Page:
Kentucky Gov. Andy Beshear said Tuesday that the federal government is increasing Kentucky’s supply of vaccine doses by nearly a third in the coming week.
“Starting next week we’re getting another 29% increase in our supply. That’ll mean since this new administration took over they have increased our weekly amounts by 57%,” Beshear said.
Beshear said the state received about 53,800 doses in mid January and doses have increased in recent weeks. Next week it will receive approximately 87,800 doses.
Kentucky has recorded five cases of the B-1-1-7 variant of coronavirus first reported in the United Kingdom, Beshear said. By the end of March, he said, some health officials predict that more infectious strain could become the dominant variant found in the U.S.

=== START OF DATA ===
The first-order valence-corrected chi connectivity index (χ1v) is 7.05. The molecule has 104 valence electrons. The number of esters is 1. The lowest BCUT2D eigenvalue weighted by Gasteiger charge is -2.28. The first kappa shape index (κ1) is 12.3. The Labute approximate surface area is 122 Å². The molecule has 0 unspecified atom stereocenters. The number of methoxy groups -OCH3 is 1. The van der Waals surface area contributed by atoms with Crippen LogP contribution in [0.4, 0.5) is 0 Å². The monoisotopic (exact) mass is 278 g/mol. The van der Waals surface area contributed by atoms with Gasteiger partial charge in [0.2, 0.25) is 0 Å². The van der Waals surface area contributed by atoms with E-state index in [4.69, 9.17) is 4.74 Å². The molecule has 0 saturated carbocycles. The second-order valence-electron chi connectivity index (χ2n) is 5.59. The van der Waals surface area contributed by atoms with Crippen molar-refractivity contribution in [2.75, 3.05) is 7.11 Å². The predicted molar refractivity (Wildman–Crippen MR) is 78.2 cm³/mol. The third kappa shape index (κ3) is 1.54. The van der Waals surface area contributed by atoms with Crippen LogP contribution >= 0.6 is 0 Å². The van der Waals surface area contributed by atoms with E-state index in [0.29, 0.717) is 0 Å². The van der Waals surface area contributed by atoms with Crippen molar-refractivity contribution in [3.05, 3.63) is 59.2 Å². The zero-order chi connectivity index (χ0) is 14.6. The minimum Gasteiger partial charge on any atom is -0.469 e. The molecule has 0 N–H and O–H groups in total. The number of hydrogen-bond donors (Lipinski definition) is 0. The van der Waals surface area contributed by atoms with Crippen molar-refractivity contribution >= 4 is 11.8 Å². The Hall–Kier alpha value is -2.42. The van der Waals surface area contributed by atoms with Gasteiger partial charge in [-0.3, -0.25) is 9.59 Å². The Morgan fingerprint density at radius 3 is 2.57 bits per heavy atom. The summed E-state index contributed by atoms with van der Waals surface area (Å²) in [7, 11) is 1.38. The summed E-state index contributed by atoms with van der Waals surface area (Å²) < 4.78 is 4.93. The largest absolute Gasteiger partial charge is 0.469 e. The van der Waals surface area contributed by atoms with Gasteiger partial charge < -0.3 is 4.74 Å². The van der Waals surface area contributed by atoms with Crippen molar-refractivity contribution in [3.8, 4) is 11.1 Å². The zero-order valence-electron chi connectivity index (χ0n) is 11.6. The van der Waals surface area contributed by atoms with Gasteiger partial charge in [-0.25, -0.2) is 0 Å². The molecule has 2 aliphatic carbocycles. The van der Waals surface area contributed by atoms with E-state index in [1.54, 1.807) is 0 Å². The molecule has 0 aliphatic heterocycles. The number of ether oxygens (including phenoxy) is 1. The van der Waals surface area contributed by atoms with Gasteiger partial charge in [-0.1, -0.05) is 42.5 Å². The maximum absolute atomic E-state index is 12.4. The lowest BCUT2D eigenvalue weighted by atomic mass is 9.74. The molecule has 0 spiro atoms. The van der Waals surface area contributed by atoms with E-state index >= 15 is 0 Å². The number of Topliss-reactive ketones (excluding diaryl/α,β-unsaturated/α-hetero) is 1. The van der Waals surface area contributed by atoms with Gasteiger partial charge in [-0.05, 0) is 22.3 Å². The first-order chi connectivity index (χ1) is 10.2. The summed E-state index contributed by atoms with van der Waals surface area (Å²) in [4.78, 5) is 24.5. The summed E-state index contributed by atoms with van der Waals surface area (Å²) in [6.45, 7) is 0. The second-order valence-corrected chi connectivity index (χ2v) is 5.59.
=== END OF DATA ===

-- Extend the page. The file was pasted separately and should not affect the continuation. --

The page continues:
“And that’s why some experts are concerned that this drop in cases is a lull, or maybe we are in the eye of the hurricane, and the variant is going to pick it up,” Beshear said. “I think that’s quite possible, but I also think that we are wearing masks better than ever and our vaccination efforts for our supply are going well.”
Beshear reported 1,255 new cases of COVID-19 on Tuesday. For the fifth week in a row new cases of the virus have declined. The state’s rate of positivity is 6.5%.
More than 4,300 Kentuckians have died from COVID-19. The state reported 27 new deaths on Tuesday. COVID-19 deaths can take a month or more to report. Beshear said there are a couple of reasons for that.
“The deaths trail cases — maybe somebody that’s been in the hospital for several weeks.
Another can be the amount of time it takes to get the documents necessary to make the determination,” Beshear said. “That could be the death certificate or other documents related to their care. It could be the committee that reviews them.”
An analysis by WFPL News earlier this month found county and regional health departments reported roughly 20% more COVID-19 deaths than were included in the state’s official death count.
Hospitalizations due to COVID-19 have also decreased, but some hospitals in southern and eastern Kentucky are nearing capacity for intensive care units.